Are the mysteries fun? Absolutely. Are they what keep me coming back? Nope. I mean, it's not like I'd want to watch a show where Logan and Veronica sit for an hour arguing over their relationship, but it's not the mysteries that really make an impact. I don't quote lines from bad guys. The memorable stuff, the stuff you talk about after the show is over, are the characters and what's happening to them. Point and case, no one is talking about the bomber now, or the case, or any of those several new characters that are never coming back. Everyone is talking about Logan and their very strong feelings about what happened to him. We don't care about the cases. We may like them and think they're interesting, but we don't care about them. What we care about is memorable and "epic."
This show has never been about how the characters can impact the mysteries; it's been about how the mysteries impact the characters. This is a character show. It's not GoT. You can't just kill one of THREE main characters, especially the impact character, and act like it's no big deal, like you can move the show onward and have it be as good or better. It is a big deal. And the show will never be as good if this is allowed to stay canon. It'll never get better. Veronica will never grow. She'll (the show and character) will stagnate. And fans will abandon ship.
Just by sticking through this season, I already agreed to:
1.) Give up the procedural aspect
2.) Watch (or fast-forward) through characters that are overall unimportant to the lives of the main characters or even the mystery, really
3.) Losing screen time with characters that normally had much bigger roles and who were more interesting than the guys in #2
4.) And now, it seems, I've even agreed to lose the place we've been repeatedly told is Veronica's field of battle, Neptune.
5.) And if #4 is for real, then also screen time with any of the characters that made up the world of Veronica Mars except for Veronica Mars. (What is she supposed to do? Have witty conversations with herself in the mirror now?)
But, I agreed to all that, because they kept her relationship with her dad and with Logan intact. But especially Logan, because again, he's her impact character. The one that keeps her doing the things she needs to do to be better; a better person, a better partner, a better investigator, a better friend, a better everything. He's the one that forces her to be introspective.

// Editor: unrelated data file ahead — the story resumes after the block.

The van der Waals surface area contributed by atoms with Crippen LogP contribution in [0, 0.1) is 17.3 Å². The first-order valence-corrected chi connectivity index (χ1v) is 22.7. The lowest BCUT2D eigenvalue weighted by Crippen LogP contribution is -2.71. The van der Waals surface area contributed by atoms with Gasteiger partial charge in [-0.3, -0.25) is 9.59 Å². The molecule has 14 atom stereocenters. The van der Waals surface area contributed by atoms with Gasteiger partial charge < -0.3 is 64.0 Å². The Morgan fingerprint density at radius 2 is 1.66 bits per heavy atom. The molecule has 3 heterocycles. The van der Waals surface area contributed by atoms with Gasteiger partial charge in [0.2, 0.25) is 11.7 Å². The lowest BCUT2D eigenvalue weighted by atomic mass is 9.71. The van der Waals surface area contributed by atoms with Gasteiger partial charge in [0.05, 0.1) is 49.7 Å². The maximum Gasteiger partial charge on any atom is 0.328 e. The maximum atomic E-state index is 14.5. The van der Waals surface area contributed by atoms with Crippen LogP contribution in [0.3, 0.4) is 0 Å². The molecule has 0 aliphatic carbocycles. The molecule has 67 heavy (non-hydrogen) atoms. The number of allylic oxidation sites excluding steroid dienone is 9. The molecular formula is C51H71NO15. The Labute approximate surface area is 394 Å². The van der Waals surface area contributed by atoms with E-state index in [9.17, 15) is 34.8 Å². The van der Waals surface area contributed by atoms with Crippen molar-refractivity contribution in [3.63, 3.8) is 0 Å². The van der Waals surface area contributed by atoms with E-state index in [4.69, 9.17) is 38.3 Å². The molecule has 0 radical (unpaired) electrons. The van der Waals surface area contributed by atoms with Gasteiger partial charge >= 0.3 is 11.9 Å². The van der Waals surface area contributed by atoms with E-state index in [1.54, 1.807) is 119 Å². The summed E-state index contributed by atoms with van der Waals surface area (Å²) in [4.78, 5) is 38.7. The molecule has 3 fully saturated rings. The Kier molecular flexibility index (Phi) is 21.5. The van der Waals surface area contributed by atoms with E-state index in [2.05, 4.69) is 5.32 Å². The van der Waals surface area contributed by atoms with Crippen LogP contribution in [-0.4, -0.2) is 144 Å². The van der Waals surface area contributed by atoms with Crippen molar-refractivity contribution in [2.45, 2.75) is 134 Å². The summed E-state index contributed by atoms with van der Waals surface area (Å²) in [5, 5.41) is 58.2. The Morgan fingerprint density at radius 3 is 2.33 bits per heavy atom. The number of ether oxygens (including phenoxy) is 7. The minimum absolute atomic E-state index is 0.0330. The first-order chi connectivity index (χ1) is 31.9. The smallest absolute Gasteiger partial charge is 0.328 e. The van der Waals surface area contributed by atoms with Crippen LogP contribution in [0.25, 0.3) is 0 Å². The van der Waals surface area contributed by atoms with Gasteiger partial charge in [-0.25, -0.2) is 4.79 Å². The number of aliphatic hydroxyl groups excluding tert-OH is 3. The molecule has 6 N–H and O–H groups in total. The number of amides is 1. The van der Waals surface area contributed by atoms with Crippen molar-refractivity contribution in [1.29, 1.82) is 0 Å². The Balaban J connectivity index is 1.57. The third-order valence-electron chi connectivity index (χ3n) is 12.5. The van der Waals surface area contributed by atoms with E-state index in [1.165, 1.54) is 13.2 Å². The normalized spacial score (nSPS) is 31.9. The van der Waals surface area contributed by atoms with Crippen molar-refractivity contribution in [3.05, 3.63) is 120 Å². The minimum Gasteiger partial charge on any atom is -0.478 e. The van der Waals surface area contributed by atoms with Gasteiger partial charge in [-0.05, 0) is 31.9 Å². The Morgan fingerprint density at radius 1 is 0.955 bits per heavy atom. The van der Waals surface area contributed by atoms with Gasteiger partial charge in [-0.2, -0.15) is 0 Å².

But now that's gone, too?
And just Logan in general who is an amazing character, that I'm glad to hear they're proud of, but pissed that they thought he was expendable. He, all by himself, is still the most interesting character to watch next to Veronica, and I'd argue sometimes he's more interesting than her. That's how you know he's un-expendable.
But no more Logan and just "deal with it, the show'll be better." Really?
It's like they got an idea for a new mystery show and wanted Kristen Bell to be in it, but because she was already in a mystery show, they just decided to wipe everything that made the real show so great and try something new. (Heck, it even comes with a built in fan base! Maybe not anymore.)
And, I probably would've gone along with it forever, until it turned in to "Murder, She Wrote," even, if they'd left the main trio alone.
Why would I watch a show that betrayed every rule it established as "the world of Veronica Mars" to be just another crime scene show. I wouldn't. If I wanted to watch CSI, I would. This was supposed to be different. Better. And it was.
They manipulated my feelings and then ripped the only really good thing, the only one of two things that stayed the same from the original show, out from under me; the reason I kept watching when if it'd been any other show I would've quit halfway into the 3rd episode. That's why "How I Met Your Mother" fans were so ticked. They were promised one thing and were given the opposite of that.
Also, killing Logan because you feel like you've written yourself into a corner, or because you don't know how to write an interesting story that includes a man who is a Naval Intelligence Officer with a crazy backstory and loads of interesting baggage is lazy writing. It just is. I can think of ten solid ideas off the top of my head. I expect more from one of the most creative and clever shows I've ever seen. They know how to do it.
On a personal note, I hate and reject the idea that the only way V can be interesting to watch is if she's wounded and alone and doesn't have a man waiting for her. It's almost 2020 and we're still pushing the misogynistic idea that a woman can't be successful in her career, be interesting, and be happily married? Really? What the cuss?
Also, the whole idea that they're trying to get rid of the teen drama by killing Logan just sounds like they weren't paying attention to what they wrote this season. The only person acting immature was Veronica.
If you want an adult show, how about you make your MC act like an adult? And there's not much more adult than being married and having to deal with the trials that come with that. We, as the audience, have grown up-we wanted that for Veronica too.
One Cuss of a Frustrated Writer and Fan